We have also done Ttrak on 2x4 portable folding tables (they fold into 2x2 for transport) on grass for one event for like 8 years now. Again this is a pretty spindly and our modules cover the complete surface (we are standard spaced so 24" across). We don't use any baracades as there are a lot of little kids at the event and they come right up to the modules nose to nose with the trains. At times the really little ones will grab the table edge as well. We keep a good watch for fingers and hanging on the tables but we have never had an issue with pulling on the tables or running into the legs (they are unfortunately right at the edge of the tables), or any hitting the layout. Few derailments from a finger or knocking loose autos around, but not any even minor issue. This event can get crowded at time wirh a dozen or more small kids around the tables. So you can imagine the disasters but that does not mean there is much of a risk to it happening in practice.

 

I looked at putting IKEA legs onto our version 2 support frame work and it would have worked well, just would have to had to redo some cross piece locations to mount the plates. We lost the van in the club so transporting the Saw horses has gotten harder, but I never got to it as we started planning layout 3.0. 

 

For 3.0 we decided to use the centipede supports for the layout as they are extremely compact when folded but can then support 1500lbs! They are totally cross braced so can also take a lot of lateral abuse and not be knocked over or even moved much laterally.

 

https://smile.amazon.com/Centipede-Tool-K100-Expandable-Portable/dp/B00T8ABQIS/ref=sr_1_1?ie=UTF8&qid=1506972241&sr=8-1&keywords=centipede+support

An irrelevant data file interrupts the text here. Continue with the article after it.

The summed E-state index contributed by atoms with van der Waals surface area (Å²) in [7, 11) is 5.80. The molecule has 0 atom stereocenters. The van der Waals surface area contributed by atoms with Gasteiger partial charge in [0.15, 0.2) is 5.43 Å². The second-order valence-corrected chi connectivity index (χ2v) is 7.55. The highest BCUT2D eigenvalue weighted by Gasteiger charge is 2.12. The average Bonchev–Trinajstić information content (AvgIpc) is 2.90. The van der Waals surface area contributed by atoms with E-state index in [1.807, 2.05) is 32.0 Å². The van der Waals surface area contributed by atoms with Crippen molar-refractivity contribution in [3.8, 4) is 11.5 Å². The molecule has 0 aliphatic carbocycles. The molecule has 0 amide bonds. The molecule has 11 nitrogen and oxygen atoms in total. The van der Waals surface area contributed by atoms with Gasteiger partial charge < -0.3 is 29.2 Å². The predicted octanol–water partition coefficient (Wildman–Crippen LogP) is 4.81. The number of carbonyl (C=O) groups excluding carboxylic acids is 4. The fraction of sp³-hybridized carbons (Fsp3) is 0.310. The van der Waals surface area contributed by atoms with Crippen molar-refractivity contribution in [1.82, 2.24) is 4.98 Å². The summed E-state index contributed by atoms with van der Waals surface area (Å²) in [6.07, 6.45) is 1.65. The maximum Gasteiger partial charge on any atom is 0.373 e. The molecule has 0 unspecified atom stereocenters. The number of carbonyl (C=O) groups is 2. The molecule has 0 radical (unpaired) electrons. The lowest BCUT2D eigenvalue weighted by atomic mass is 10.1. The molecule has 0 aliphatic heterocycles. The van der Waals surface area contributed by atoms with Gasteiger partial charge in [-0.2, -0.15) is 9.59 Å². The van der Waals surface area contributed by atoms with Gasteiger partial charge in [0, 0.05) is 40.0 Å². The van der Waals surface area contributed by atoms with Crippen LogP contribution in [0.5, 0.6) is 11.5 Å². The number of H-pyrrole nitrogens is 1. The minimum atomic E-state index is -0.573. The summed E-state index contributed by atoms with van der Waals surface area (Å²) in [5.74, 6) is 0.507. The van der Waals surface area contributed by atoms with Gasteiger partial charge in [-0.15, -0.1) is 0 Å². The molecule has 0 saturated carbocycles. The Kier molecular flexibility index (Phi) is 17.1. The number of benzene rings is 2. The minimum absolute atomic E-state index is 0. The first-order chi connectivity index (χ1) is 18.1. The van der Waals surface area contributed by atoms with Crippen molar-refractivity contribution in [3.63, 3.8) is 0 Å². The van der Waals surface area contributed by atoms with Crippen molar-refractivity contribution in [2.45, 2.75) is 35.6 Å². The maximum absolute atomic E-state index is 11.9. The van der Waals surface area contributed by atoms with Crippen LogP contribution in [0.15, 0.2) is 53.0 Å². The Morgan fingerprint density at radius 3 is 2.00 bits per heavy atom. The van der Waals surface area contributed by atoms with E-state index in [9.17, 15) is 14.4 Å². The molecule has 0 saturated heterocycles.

one issue I am finding with them though is they are harder to position On setup and once set up it's really hard to move them if you need to scoot things a few inches. The second issue is that the centipedes take up most of the space under the layout which would be perfect for storage of our transport crates and trains during a show. Im currently looking at moving where they position on the layout to get as much usable storage space as possible, but maintain the proper support needed.

 

I am looking at putting threaded inserts into our L girder support framework/grid so we could do IKEA legs  perhaps. Our minimum layout of about 5'x10' wouldmuse 9 legs as we have 3 L girders running the length of the layout and 3 legs each. Would give plenty of support vertically and I expect would at least withstand a good fall into it without total failure (I'm sure some insets could get ripped out though). Easier to move with one person on each corner lifting the L girders and moving it all at once.

 

Usually inserts don't work so great for high force things but in this case how the leg edge sinches down to the wood around the insert, lateral stress on the legs gets translated into direct pulling on the insert and that can take a lot. Planning on testing it though. I would rather not use the plates on the L girders as they are designed to nest for storage and transport and can't do that well with the big plates attached.

 

cheers,

 

jeff

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Switched out the couplers on the DD16 and plows.  It looks much better already, but I think I'll try to get some of the short couplers to reduce the distance even further.   The official Japanese part (Z01-0224) is out of stock, but I think kato usa 923503 should be close enough.

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Starting to get some ideas for a future layout based on the Iida Line, one section of it will be based on the Misakubo #7 Bridge. I am really liking the latest additions to Kato's deck girder bridge range, I have added one of the new R481 sections which matches the route of the line at the northern end of the bridge, I also got the pillar extensions as well which brings its height to that of the prototype. The real bridge has 14 sections but I will be settling for 11 sections, I still need to get one more straight girder section to get there. I got to travel over this bridge in April when we took a return trip to Iida on the Inaji, the bridge was certainly one of the scenic highlights of the trip.